reported in 2020, the quantum of aid to Liberia, as updated by the USAID on February 21, 2022,
was 120 million dollars. Liberia was only at 21st place in the amount of US Aid sent to Sub-Saharan
Africa. Ethiopia received 1 billion dollars, at 1st place and the Gambia at 22nd. The monies spent
in the name of Liberia went to the following sectors:
54 million dollars to health and population
24 million dollars in administration costs
11 million dollars to governance
18 million dollars to education
7.1 million dollars to agriculture
2 million dollars to infrastructure
1.7 million dollars to humanitarian aid
3.0 million to other unspecified activities
The Ambassador was inaccurate in his characterization of the quantum, character and form of
aid sent to Liberia in the last year reported. Moreover, the Ambassador did not indicate the level
of aid effectiveness of the monies spent as required by the Busan Declaration. The Busan
Partnership agreement “sets out principles, commitments and actions that offer a foundation for
effective co-operation in support of international development. The Busan Partnership
agreement is a consensus that a wide range of governments and organizations have expressed
their support for.” Simply put, aid must be effective with quantifiable outcome indicators and
despite the nearly 5 billion dollars of US aid spent in the name of Liberia between 2006 and 2017,
the United States government through its ambassador cannot state clearly how that aid
benefitted Liberia and why poverty persists in such magnitude nearly 20 years in the country’s
The United States Ambassador complained that health care facilities in Kolahun, Lofa County and
Saniquellie, Nimba County make do without basic drugs. This was a disingenuous attempt to
place responsibility on the government of Liberia or officials for the diversion or theft of drugs
from public healthcare centers to private ones. The act of diversion of drugs from public to private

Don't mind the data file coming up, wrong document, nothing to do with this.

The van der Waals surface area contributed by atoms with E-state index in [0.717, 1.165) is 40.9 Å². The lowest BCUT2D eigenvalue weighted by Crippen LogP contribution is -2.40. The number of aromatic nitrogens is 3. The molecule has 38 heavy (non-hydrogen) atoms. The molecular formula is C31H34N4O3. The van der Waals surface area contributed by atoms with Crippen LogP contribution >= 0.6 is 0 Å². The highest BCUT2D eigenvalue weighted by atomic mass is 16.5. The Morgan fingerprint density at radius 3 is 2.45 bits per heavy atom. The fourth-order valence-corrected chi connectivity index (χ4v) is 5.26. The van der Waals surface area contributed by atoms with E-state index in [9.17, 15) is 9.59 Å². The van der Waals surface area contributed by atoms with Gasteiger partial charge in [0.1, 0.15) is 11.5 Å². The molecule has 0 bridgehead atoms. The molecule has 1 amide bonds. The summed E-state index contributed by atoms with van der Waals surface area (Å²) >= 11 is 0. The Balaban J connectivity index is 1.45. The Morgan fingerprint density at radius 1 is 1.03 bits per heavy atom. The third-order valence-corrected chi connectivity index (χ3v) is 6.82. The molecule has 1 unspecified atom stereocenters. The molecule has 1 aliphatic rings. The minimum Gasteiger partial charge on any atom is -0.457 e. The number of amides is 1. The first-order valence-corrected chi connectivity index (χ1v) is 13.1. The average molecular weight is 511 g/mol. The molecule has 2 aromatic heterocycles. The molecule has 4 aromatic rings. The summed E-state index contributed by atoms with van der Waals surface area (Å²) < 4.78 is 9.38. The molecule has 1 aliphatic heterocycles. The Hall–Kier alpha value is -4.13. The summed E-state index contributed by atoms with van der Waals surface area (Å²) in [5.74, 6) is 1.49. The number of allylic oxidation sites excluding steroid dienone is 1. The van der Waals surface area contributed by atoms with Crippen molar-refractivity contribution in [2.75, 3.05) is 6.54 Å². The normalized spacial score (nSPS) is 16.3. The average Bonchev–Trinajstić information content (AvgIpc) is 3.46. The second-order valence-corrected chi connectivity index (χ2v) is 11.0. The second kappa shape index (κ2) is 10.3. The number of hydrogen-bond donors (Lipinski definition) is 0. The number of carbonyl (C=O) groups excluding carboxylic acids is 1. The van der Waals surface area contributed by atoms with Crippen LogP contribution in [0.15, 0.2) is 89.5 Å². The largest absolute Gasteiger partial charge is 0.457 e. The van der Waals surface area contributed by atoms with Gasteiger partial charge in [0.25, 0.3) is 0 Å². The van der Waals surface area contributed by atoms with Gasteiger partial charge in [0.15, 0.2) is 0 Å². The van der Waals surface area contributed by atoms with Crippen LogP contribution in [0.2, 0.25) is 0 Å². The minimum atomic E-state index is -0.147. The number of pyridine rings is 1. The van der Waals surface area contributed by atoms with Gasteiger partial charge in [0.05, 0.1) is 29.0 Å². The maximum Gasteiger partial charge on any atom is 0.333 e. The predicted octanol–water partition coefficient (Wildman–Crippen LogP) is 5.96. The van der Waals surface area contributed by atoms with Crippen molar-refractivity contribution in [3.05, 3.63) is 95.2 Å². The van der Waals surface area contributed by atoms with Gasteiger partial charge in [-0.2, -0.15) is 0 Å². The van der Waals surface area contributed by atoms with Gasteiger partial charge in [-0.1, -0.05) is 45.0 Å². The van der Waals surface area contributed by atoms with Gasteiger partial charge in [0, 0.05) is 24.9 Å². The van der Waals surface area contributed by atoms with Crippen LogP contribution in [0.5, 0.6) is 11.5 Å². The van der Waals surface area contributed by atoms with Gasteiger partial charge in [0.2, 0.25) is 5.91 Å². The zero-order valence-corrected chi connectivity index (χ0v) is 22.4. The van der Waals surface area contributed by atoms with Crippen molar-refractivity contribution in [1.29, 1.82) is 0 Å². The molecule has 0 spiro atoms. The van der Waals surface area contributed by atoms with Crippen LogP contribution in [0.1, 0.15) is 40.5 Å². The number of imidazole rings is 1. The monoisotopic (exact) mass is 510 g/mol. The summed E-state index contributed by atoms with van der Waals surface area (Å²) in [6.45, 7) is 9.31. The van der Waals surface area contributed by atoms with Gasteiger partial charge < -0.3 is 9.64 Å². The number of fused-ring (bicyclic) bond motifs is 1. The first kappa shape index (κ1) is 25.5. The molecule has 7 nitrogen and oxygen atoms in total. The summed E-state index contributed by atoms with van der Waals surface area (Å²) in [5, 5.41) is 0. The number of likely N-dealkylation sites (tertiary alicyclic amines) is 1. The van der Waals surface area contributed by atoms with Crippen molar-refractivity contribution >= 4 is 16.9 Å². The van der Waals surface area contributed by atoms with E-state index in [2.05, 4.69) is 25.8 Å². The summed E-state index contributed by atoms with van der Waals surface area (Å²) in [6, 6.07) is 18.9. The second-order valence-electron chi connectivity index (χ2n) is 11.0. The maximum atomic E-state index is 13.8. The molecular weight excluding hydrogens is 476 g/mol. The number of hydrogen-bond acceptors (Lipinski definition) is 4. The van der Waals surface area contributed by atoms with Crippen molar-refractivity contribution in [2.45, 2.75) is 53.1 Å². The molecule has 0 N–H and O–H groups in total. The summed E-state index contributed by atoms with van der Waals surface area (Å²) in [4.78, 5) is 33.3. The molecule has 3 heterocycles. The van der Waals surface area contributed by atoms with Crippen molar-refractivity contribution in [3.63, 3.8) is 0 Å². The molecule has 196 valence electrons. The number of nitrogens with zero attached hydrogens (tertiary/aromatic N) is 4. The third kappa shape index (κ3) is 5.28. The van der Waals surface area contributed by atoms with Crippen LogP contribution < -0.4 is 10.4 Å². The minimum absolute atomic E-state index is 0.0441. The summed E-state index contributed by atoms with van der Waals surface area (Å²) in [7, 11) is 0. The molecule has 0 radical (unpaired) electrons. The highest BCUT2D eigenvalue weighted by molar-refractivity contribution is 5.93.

clinics is as old as the Republic of Liberia and is in fact not an uncommon occurrence in Africa.
The Ambassador also sought to make the diversion of drugs a new phenomenon, when in fact
evidence abounds that over the 12 years of the Ellen Johnson Sirleaf Administration, frequent
drug diversion and thefts were reported at the National Drug Service (NDS), a government agency
responsible for distributing drugs to government hospitals and clinics, and even theft of funding
by officials of the NDS.
In recounting the quantum of US aid to Liberia in the recent period, the Ambassador failed to
indicate that overall official development aid (ODA) has been substantially reduced, from a high
of 1.4 billion dollars in 2010 to only 597 million in the last year, 2019 when figures were reported.
Liberia received on average annually 776 million dollars in aid between 2010 and 2017.
The drop in aid, reduced spending from operations of the UN in Liberia including aggregate demand of 200 million dollars annually has put a strain on the Liberian economy. The Ambassador mentioned
Ebola, and interestingly did not mention the fact that 2021 was the first year of positive economic
growth since the disease invaded Liberia in 2014. Moreover, since the departure of UN troops
and security forces, Liberia must now pay for its own security, balance the national budget and
provide basic services to the Liberian people. Reading the Ambassador’s piece, one would get the
mistaken impression that the sky is falling in Liberia. That is far from the truth. Growth prospects
for the Liberian economy have been revised to indicate an uptick of 4 percent in the last year,
with more positive growth projected for 2022. The Ambassador did not indicate the progress but
instead dwelled on the challenges that exist in most Sub-Saharan countries.
The Ambassador bemoaned the dirt in the city of Monrovia. Unquestionably, the city of Monrovia faces
challenges in solid waste management. But the current system of waste management was developed by
the World Bank and donors, and does not include an indigenized approach, with greater private sector
1(Onwujekwe et al, Corruption in the health sector in Anglophone West Africa: Common forms of corruption and
mitigation strategies, September 2018.
2 Daily Observer, December 18, 2014.
3 AID STATISTICS AT A GLANCE TO AFRICA (oecd.org)
participation. Municipalities around the globe are turning to the private sector to provide efficiencies in
solid waste management, but the World Bank and donors created a system that is clearly inefficient. The
World Bank, Cities Alliance, United Nations Environmental Program (UNEP), European Union (EU),
Community-Based Enterprises (CBEs) including organized private collection firms, civil society, politicians